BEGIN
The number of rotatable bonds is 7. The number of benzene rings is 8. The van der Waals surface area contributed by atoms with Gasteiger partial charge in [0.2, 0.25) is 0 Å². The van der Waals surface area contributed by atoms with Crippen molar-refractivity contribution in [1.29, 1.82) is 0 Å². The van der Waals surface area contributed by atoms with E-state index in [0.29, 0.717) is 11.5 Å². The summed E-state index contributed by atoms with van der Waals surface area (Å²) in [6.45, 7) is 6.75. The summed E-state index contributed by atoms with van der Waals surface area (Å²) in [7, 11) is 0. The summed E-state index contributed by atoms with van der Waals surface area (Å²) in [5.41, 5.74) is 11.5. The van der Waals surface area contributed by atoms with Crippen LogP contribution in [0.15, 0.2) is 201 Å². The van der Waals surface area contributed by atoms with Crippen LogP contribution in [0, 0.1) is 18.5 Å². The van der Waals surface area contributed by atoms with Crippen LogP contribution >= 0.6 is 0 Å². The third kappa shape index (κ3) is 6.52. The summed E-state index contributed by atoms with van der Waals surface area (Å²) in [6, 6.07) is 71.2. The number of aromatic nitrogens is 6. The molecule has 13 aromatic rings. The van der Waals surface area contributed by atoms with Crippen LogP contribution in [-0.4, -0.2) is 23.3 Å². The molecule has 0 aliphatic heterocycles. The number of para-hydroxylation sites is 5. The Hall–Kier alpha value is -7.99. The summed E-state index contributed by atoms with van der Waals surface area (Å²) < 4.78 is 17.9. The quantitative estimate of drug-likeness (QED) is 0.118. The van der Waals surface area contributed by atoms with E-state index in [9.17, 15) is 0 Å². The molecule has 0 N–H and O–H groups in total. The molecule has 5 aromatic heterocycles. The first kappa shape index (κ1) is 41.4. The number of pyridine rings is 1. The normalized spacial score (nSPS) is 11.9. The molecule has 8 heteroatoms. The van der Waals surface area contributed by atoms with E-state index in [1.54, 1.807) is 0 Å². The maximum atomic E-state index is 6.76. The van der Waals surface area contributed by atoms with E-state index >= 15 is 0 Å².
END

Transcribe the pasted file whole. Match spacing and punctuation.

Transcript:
The number of rotatable bonds is 7. The number of benzene rings is 8. The van der Waals surface area contributed by atoms with Gasteiger partial charge in [0.2, 0.25) is 0 Å². The van der Waals surface area contributed by atoms with Crippen molar-refractivity contribution in [1.29, 1.82) is 0 Å². The van der Waals surface area contributed by atoms with E-state index in [0.29, 0.717) is 11.5 Å². The summed E-state index contributed by atoms with van der Waals surface area (Å²) in [6.45, 7) is 6.75. The summed E-state index contributed by atoms with van der Waals surface area (Å²) in [7, 11) is 0. The summed E-state index contributed by atoms with van der Waals surface area (Å²) in [5.41, 5.74) is 11.5. The van der Waals surface area contributed by atoms with Crippen LogP contribution in [0.15, 0.2) is 201 Å². The van der Waals surface area contributed by atoms with Crippen LogP contribution in [0, 0.1) is 18.5 Å². The van der Waals surface area contributed by atoms with Crippen LogP contribution >= 0.6 is 0 Å². The third kappa shape index (κ3) is 6.52. The summed E-state index contributed by atoms with van der Waals surface area (Å²) in [6, 6.07) is 71.2. The number of aromatic nitrogens is 6. The molecule has 13 aromatic rings. The van der Waals surface area contributed by atoms with Crippen LogP contribution in [-0.4, -0.2) is 23.3 Å². The molecule has 0 aliphatic heterocycles. The number of para-hydroxylation sites is 5. The Hall–Kier alpha value is -7.99. The summed E-state index contributed by atoms with van der Waals surface area (Å²) < 4.78 is 17.9. The quantitative estimate of drug-likeness (QED) is 0.118. The van der Waals surface area contributed by atoms with E-state index in [9.17, 15) is 0 Å². The molecule has 0 N–H and O–H groups in total. The molecule has 5 aromatic heterocycles. The first kappa shape index (κ1) is 41.4. The number of pyridine rings is 1. The normalized spacial score (nSPS) is 11.9. The molecule has 8 heteroatoms. The van der Waals surface area contributed by atoms with E-state index in [1.54, 1.807) is 0 Å². The maximum atomic E-state index is 6.76. The van der Waals surface area contributed by atoms with E-state index >= 15 is 0 Å².